Star bright: how to plan a winter star-gazing picnic!

Ready for a magical winter experience? Light up the long evenings by taking your kids for a star-gazing picnic—we've got meal ideas that will stick to your ribs, advice on what to look for, and even sky-cams if you end up picnicking in your living room.

With sundown around 4:30 p.m. (and sunrise around 8 a.m.) across BC this month, it's the perfect time to take your kids for some unforgettable stargazing right in your own backyard. Get inspired with ideas for pre-gazing dishes you can make that will warm you to your toes, and check out some of the amazing things you can spot together in BC's January night skies!

How to prep: 

Dress warmly, pack some thick blankets to get cosy under, and fill up together before you head out into a chilly January evening. Soup is easy to prep (we’ve even got one you can make in five minutes) and these other cold-weather dinner ideaslike pumpkin chili—are sure to stick to everyone’s ribs. For the picnic part, bring energy-packed snacks with you: not only will they help you stay warm, but packing something a little out-of-the-ordinary will help your family feel like it’s truly special occasion. You can make your night time picnic really magical and roll out some star-shaped cookiesbut for heartier fare, try bringing popcorn, muffins, peanut butter filled chocolate cookies or energy balls. Don’t forget a thermos full of your family’s favourite hot beverage (you can’t go wrong with mulled cider, or hot chocolate with a dash of vanilla in it!). 

What to spot: 

The further out from the city you go, the more stars will appear—but city dwellers, don’t despair. Some of the brightest objects you can spot in our skies—like the International Space Station, the full moon and the planets—are visible even in Vancouver's light-polluted sky, so whenever there’s a break in the grey this winter, keep looking up! 

To spot the International Space Station from your city or town, sign up for NASA’s Spot The Station email alerts—you can specify whether you’re more interested in early morning or evening alerts, and you’ll get a reminder email at least once a month that will not only tell you what to look for, but exactly what time you’ll be able to see it overhead. Once you’ve spotted the space station once, you’ll recognize it every time—look for a fast-moving object that’s as bright as an airplane, but that doesn’t have blinking lights.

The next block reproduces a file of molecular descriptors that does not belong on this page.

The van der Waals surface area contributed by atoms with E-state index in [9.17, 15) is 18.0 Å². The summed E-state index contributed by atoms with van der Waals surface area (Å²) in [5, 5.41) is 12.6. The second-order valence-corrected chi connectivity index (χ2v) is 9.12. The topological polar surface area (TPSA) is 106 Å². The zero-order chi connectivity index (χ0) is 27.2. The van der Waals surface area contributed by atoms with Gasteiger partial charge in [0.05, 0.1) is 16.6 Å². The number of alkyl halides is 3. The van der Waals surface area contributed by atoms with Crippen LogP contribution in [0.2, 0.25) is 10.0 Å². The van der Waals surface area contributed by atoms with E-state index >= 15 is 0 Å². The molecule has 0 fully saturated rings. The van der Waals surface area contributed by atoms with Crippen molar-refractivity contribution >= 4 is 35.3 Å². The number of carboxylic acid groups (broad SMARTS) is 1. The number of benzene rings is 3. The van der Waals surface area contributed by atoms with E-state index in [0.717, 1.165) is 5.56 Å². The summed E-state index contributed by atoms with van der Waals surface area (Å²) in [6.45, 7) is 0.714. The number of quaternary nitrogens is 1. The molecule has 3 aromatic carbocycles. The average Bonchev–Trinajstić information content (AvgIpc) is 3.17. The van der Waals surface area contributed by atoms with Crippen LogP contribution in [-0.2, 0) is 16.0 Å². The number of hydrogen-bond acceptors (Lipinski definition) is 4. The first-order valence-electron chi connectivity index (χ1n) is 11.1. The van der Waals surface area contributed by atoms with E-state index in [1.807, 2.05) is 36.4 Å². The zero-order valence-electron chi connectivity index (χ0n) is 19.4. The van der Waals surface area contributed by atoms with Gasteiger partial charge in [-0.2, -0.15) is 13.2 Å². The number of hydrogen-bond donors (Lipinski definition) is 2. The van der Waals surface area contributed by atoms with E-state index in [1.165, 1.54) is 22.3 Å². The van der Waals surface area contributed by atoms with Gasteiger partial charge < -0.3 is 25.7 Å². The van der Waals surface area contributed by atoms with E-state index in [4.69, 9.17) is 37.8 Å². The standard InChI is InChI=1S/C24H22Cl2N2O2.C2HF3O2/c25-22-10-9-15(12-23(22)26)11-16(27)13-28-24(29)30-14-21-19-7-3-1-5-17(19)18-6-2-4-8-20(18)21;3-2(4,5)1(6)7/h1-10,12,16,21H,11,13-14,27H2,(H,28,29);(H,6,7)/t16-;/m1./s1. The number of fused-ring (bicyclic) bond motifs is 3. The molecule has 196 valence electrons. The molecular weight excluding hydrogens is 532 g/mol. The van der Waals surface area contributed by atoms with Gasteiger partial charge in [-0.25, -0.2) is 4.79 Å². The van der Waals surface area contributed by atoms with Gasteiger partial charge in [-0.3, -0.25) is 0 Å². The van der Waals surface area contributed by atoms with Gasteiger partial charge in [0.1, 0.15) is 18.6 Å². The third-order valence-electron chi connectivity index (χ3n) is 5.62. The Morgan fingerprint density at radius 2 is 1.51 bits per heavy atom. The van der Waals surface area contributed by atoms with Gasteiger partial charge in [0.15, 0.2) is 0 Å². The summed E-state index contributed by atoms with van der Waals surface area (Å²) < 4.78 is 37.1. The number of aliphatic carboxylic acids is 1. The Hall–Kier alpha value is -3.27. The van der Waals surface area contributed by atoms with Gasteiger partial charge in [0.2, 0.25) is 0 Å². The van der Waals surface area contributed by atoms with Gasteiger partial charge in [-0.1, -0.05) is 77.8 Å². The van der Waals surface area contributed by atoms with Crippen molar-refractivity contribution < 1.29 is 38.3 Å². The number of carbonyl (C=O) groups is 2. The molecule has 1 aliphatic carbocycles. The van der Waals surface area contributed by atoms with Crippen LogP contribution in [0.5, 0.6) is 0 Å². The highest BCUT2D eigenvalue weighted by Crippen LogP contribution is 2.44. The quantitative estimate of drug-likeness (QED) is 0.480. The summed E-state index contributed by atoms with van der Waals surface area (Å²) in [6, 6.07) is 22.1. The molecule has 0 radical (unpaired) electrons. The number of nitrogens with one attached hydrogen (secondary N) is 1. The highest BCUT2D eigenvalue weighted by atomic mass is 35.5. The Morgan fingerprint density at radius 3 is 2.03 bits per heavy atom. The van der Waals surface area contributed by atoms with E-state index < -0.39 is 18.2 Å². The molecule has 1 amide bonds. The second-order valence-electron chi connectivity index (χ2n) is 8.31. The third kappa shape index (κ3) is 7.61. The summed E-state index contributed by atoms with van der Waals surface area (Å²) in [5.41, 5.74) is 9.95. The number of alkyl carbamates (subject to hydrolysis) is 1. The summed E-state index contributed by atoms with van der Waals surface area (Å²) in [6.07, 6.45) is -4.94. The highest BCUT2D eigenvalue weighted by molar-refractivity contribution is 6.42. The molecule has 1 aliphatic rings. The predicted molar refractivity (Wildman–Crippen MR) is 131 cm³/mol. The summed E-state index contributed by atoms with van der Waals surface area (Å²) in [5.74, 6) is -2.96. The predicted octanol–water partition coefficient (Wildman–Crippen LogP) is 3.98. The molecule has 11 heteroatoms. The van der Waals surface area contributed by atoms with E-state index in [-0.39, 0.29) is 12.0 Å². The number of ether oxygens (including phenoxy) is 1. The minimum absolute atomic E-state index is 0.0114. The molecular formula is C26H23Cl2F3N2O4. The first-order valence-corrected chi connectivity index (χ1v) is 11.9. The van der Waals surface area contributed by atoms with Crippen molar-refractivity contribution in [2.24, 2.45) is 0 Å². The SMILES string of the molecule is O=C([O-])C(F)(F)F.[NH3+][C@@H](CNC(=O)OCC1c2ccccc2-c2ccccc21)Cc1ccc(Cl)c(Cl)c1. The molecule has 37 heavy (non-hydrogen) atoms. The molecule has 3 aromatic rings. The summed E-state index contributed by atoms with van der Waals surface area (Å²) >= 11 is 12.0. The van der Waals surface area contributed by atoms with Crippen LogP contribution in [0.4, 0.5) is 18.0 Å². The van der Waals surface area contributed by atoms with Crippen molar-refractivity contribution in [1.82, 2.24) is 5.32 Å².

The full moon is on the night of the 12th - it's easy for little ones to spot and magical to watch together.

Ever notice a very bright star in the sky and wonder what it was? Chances are, you spotted a planet—five of our solar system’s planets are visible with the naked eye from Earth, and this January you’ll be able to enjoy spotting almost all of them with your kids. A good astronomy site will tell you exactly where and when to look, but here’s the easiest guide: Look for a very bright white Venus this month high in the west right after sunset. You should also be able to spot Mars after sunset - look for a red star in the west, close to Venus. In the mornings, Mercury will be bright and low in the eastern sky just before sunrise, Saturn will be a fainter morning star, and Jupiter will be one of the brightest stars in the sky before sunrise in the south-east. You may find it easiest to print a map or use a star-finding app to help you spot them.

Indoor astronomy:

Rained out? Don’t worry. If you’re on BC’s coast, grey and rainy might be all you see of the sky for a while—but it doesn’t have to stop your fun. Picnic in your living room and explore the skies with these amazing sky-cams instead. They’re lovely as a soothing background while you prep dinner—and you can even talk to the astronauts on the International Space Station via Twitter while you’re at it!

    The International Space Station has a camera permanently pointed at Earth—see if you can spot Canada as it rolls under you!

    The Canadian Space Agency has a breath-taking Aurora web cam, so that even the most urban families can enjoy the northern lights. 

    And Prince George is the base for the Royal Astronomical Society of Canada—so check out their skycams both here and at the Shane Observatory

    Looking for other cosy family winter evenings to enjoy together? Check out our guides to planning your own movie night and games night; or cuddle up with our favourite after-dinner reads! We're always sharing recipe and activity ideas on Facebook and Instagram, so don't forget to join us there too.

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